In New Jersey the rule is as follows: "A master is not liable to a servant for the negligence of a fellow servant while the two are engaged in the same common employment, unless for negligence in the selection of the servant in fault, or in

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retaining him after notice of his incompetency. * * * A fellow servant I take to be anyone who serves and is controlled by the same master. Common employment is service of such kind that, in the exercise of ordinary sagacity, all who engage in it may be able to foresee, when accepting it, that through the negligence of fellow servants, it may probably expose them to injury. The ground on which rests the exemption of the master from liability to the servant for negligence of a fellow servant, engaged in common employment, is, that the servant is presumed to contract in reference to the risk incurred. * * * McAndrews v. Burns, 39 N.J.L. 117, 119; Whart. Neg. 224, 234; Shear & Redf. Neg., ch. 6, cases cited; Harrison v. C.R.R. Co., 31 N.J.L. 293."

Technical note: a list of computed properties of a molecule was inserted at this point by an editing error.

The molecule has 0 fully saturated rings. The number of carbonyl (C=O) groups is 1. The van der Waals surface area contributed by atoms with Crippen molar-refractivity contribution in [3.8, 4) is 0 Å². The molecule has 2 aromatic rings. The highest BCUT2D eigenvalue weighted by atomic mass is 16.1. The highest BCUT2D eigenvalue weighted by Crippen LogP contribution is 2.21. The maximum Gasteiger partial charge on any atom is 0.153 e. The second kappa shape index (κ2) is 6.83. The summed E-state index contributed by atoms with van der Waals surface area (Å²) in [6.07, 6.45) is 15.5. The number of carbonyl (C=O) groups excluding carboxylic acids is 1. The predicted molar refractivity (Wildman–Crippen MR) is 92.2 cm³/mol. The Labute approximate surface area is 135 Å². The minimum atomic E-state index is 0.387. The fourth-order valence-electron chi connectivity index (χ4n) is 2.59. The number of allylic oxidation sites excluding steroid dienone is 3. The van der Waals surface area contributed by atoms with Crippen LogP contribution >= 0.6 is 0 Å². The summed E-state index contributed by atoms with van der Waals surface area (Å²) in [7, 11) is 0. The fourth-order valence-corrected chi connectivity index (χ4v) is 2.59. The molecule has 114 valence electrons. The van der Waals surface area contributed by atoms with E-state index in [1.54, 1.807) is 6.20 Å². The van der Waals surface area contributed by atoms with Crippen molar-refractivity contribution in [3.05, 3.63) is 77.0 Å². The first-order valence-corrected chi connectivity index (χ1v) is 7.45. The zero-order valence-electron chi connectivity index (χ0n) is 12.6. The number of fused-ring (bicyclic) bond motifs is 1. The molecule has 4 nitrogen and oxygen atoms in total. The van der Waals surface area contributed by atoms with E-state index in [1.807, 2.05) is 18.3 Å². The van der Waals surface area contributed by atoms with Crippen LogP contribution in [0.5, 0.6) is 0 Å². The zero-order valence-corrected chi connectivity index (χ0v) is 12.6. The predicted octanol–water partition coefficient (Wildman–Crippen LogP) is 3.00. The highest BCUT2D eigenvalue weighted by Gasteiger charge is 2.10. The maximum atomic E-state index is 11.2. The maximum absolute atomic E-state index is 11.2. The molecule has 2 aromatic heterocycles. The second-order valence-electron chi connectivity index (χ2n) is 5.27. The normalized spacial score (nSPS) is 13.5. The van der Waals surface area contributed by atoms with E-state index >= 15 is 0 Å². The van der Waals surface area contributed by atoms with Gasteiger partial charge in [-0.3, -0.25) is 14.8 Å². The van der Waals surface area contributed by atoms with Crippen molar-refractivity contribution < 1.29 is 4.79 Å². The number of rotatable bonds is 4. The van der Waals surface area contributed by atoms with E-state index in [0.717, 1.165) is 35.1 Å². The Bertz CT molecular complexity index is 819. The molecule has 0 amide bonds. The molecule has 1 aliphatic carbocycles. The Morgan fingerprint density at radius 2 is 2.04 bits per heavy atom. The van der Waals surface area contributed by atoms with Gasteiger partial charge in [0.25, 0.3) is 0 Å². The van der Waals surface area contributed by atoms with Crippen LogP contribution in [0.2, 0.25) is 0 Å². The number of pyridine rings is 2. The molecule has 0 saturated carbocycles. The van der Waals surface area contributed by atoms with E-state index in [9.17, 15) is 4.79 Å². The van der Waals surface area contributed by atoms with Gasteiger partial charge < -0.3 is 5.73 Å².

In the case under consideration the plaintiff, according to her own testimony, received word at an employment agency that she was at first hired to cook the lunch in the home of the defendant. After receiving this information by telephone at the agency the chauffeur, Lauder, called for her in an automobile and took her to the home of her employer. Later it developed that she would be needed in the summer home on Long Island and, requiring additional clothes, the chauffeur took her in the automobile to her sister's house to get those clothes and brought her back in the automobile to the defendant's house. She likewise made the journey to Long Island in an automobile driven by her mistress and returned by automobile, driven by the chauffeur, to New Jersey at the time the accident happened.

In order to class employes as fellow servants it is not necessary that they be performing the same task or be in the same department of service but rather that they be employed by the same master for the same general purpose.